Physicians report safer opioid prescribing behavior after just one in-office education session, study shows

May 30, 2018

by Karen Shih 

More than 115 people die every day in the United States after overdosing on opioids, according to the National Institute on Drug Abuse (NIDA)—and millions of others struggle with opioid-related substance use disorders. For many, their first interaction with opioids are from pain relievers prescribed by physicians. That’s why new efforts to fight the epidemic are focused on responsible prescribing.

Just a single academic detailing visit can lead to safer opioid prescribing behavior of a physician, according to a new study led by Senior Scientist Mary Jo Larson, PhD’92, of the Heller School’s Institute for Behavioral Health. Academic detailing is when a trained, unbiased person—in this case, a pharmacist—goes to a doctor’s office to discuss best practices for prescribing a specific medication that is based on review of current medical literature. The article, “Physicians report adopting safer opioid prescribing behaviors after academic detailing intervention,” published in the Substance Abuse journal, reports that physicians in South Carolina significantly increased their use of the state prescription monitoring program (PMP), which tracks patient prescription history information.

Mary Jo Larson

“The impact of opioids today on everybody, all families, is even broader than the HIV epidemic was in the 1980s. More people are touched, more people are dying and it’s reaching all neighborhoods—it’s not restricted to one income group,” Larson says.

The study, a collaboration between researchers at the Heller School for Social Policy and Management and the University of South Carolina (USC) School of Pharmacy and funded by NIDA, took a two-pronged approach to changing physician behavior. The 87 community practice and Veterans Administration physicians who volunteered for the study were registered for the state’s PMP and received an academic detailing visit. During the visit, a trained pharmacist taught the physician how to use the PMP and promoted key messages about safer opioid prescribing.

“What made this intervention different from other opioid education programs was that we wanted the provider to be comfortable sending a query to this patient database of controlled substances maintained by the state,” Larson says.

PMPs were originally created to track drug diversion, in which patients sell legally prescribed drugs on the street, but in recent years, have been used to protect patient health. Though PMPs exist in 49 out of 50 states, physician use in South Carolina, like many other states, was low—just 22 percent were registered—because it was complicated to enroll and to learn how to use the system.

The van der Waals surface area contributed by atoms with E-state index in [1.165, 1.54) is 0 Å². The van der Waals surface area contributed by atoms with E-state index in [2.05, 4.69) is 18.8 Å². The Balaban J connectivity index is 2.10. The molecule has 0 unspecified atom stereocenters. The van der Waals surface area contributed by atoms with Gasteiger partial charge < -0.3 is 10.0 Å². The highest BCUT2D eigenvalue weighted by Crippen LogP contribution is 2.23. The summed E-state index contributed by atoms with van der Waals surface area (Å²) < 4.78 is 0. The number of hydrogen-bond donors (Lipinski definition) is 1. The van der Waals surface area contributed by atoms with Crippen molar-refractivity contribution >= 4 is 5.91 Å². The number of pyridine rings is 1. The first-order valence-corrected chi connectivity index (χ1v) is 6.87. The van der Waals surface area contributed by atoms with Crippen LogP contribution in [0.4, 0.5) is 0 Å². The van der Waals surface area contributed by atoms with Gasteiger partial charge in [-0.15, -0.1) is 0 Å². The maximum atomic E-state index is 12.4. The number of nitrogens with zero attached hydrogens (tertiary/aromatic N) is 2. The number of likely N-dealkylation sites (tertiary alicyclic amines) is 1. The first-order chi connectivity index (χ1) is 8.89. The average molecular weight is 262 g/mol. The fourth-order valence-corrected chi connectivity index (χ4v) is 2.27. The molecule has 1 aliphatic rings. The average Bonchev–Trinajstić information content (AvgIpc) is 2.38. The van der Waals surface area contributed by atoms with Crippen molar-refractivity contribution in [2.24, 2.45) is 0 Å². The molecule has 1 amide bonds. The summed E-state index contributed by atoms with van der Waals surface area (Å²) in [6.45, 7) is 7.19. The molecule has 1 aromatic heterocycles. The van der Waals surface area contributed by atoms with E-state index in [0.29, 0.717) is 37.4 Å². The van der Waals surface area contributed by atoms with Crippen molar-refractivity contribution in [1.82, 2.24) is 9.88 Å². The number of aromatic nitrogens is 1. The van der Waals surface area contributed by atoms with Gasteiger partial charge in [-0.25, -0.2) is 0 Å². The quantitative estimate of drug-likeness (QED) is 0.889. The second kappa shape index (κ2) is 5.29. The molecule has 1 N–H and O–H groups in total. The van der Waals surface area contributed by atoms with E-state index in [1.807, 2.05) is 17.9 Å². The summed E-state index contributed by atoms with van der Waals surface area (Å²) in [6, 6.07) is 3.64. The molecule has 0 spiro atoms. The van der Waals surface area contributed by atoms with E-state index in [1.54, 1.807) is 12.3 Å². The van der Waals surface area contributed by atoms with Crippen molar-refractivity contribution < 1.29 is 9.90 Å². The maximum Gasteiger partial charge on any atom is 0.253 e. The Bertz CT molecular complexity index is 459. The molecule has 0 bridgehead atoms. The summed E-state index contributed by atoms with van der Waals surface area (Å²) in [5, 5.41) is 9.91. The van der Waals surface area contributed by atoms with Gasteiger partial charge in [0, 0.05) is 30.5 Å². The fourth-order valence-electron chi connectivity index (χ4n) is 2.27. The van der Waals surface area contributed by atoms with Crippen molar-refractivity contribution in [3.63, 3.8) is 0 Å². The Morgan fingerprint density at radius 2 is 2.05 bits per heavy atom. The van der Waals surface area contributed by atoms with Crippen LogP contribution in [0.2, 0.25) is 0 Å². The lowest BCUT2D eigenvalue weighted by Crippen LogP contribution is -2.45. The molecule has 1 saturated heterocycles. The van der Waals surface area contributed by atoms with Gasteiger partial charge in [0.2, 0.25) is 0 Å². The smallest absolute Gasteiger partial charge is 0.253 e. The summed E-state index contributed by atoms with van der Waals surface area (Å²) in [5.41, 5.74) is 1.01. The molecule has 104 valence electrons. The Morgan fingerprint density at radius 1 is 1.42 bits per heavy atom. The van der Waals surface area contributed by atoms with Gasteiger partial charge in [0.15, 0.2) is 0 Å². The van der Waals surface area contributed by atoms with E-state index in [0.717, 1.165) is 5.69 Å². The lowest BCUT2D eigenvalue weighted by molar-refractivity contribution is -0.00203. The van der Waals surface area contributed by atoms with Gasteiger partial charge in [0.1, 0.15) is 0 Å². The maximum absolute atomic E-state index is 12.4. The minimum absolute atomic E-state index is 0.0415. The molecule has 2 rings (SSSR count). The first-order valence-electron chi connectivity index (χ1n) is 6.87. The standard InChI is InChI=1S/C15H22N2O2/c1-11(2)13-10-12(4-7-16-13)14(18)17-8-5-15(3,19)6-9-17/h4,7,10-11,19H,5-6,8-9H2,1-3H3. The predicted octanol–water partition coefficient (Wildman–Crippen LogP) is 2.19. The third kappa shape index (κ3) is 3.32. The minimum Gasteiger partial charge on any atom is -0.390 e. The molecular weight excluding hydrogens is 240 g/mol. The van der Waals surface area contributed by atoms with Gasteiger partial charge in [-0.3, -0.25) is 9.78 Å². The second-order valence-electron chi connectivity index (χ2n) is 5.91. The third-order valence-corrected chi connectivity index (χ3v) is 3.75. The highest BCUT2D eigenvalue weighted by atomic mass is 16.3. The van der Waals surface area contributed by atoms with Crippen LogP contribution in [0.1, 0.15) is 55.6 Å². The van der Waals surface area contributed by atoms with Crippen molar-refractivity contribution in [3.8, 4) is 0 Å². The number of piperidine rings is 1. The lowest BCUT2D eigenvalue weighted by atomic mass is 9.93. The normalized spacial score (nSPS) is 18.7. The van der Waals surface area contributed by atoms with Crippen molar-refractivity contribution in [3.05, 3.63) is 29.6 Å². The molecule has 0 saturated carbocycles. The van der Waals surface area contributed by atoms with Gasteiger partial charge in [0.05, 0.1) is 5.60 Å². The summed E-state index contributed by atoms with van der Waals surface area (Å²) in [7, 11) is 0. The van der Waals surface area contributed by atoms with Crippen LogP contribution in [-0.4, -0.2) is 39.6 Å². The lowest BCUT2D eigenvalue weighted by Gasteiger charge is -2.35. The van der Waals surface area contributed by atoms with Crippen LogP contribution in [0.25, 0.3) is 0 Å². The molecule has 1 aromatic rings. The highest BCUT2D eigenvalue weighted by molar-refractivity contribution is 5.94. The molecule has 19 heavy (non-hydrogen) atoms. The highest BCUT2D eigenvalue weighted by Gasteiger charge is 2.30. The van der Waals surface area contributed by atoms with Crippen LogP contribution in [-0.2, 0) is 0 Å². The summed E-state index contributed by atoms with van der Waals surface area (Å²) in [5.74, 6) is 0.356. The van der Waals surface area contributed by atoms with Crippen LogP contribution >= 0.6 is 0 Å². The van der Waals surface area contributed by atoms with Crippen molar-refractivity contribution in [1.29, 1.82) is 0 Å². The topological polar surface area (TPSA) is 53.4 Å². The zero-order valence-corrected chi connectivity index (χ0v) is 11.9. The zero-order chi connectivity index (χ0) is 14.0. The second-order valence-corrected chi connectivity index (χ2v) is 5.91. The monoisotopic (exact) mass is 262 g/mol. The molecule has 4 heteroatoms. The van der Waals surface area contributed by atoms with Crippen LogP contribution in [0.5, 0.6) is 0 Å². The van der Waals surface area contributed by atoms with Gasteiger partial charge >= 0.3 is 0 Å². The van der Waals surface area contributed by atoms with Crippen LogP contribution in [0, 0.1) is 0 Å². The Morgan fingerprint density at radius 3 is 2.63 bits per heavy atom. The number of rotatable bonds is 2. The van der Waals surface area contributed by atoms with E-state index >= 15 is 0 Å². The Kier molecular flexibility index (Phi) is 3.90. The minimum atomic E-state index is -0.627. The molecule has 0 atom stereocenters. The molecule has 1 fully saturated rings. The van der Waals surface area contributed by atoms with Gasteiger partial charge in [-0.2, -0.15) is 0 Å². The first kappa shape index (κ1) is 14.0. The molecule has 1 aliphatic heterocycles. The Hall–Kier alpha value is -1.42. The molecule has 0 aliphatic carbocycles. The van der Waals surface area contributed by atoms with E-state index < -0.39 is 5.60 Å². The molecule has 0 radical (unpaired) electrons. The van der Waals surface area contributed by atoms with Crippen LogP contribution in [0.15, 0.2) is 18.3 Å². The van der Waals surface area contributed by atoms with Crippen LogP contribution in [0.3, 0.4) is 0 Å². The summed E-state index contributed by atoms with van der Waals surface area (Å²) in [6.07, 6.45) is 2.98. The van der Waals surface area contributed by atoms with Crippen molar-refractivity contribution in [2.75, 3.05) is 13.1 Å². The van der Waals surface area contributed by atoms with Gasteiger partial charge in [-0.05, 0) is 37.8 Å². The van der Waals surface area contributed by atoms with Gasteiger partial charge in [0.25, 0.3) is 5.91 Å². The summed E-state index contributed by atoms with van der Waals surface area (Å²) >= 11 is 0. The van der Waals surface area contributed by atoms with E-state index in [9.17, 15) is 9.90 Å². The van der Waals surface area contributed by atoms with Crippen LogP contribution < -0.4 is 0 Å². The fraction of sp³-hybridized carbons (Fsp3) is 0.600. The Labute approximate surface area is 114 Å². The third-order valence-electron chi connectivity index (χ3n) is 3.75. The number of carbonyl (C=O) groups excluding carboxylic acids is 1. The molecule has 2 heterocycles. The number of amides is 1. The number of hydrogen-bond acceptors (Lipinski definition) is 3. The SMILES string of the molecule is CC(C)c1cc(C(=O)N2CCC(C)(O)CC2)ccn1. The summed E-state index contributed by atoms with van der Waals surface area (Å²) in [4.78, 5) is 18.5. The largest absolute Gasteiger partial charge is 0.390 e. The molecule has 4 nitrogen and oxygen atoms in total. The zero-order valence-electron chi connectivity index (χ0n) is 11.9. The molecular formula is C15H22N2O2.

PMPs can help prevent over-prescribing, says Larson. “If people are getting prescribed controlled substances from multiple providers, they increase their chance of bad events. They may forget to disclose another prescription, or they may not alert the physician they have a prescription from another prescriber if they are afraid of running out or if they are taking more than prescribed—a potential sign of addiction.”

In addition to educating physicians about the state PMP, the trained pharmacist also promoted three messages about safer prescribing. First, physicians were advised to discuss both the potential risks and benefits of long-term opioid use and have patients provide informed consent (an example form was provided). Second, to assess response to a trial of opioid medication, use a multi-dimensional rating scale which focuses on how well a patient is able to function and enjoy their everyday life, as well as rates pain interference. Third, screen for risk of opioid misuse and continue to monitor appropriate use through urine tests, pill counts, frequency of visits and information from the PMP. 

The physicians who volunteered for the study first filled out a survey on their PMP use and other prescribing behavior before the academic detailing visit. A month after the visit, physicians were sent another survey.

Of prescribers who didn’t use the PMP before, 83 percent reported that they had adopted PMP use. Of those who had used it before, 72 percent reported using PMP patient reports more frequently after the visit. In addition, the physicians reported a significant increase in using a multi-dimensional rating scale to track patient responses to opioids, as well as ordering urine tests to monitor patients using opioids long-term.

“Simply sending out a document with clinical guidelines doesn’t change prescriber behavior,” Larson says. “Sending in a trained pharmacist to review evidence on best practice, learn about the physician’s current prescribing, and respond to physician’s questions, is resource-intensive but results in change.”

Since the study was conducted in 2015, pharmacists and clinicians from the USC School of Medicine have used new funding to expand the program to inform physicians about training on medication-assisted treatment for patients who are opioid dependent. They have continued the academic detailing visits, making an additional 76 through October 2017. Larson hopes researchers and public health departments in other states will include PMP registration and training in their interventions, and target providers who prescribe opioids more frequently or for longer periods of time than their peers.

“We know it’s going to take multiple layers of changes to address the opioid epidemic,” Larson says. “We’re doing research that addresses one of the important gatekeepers of opioid medications by working with prescribers. It’s rewarding to do work that could help save lives.”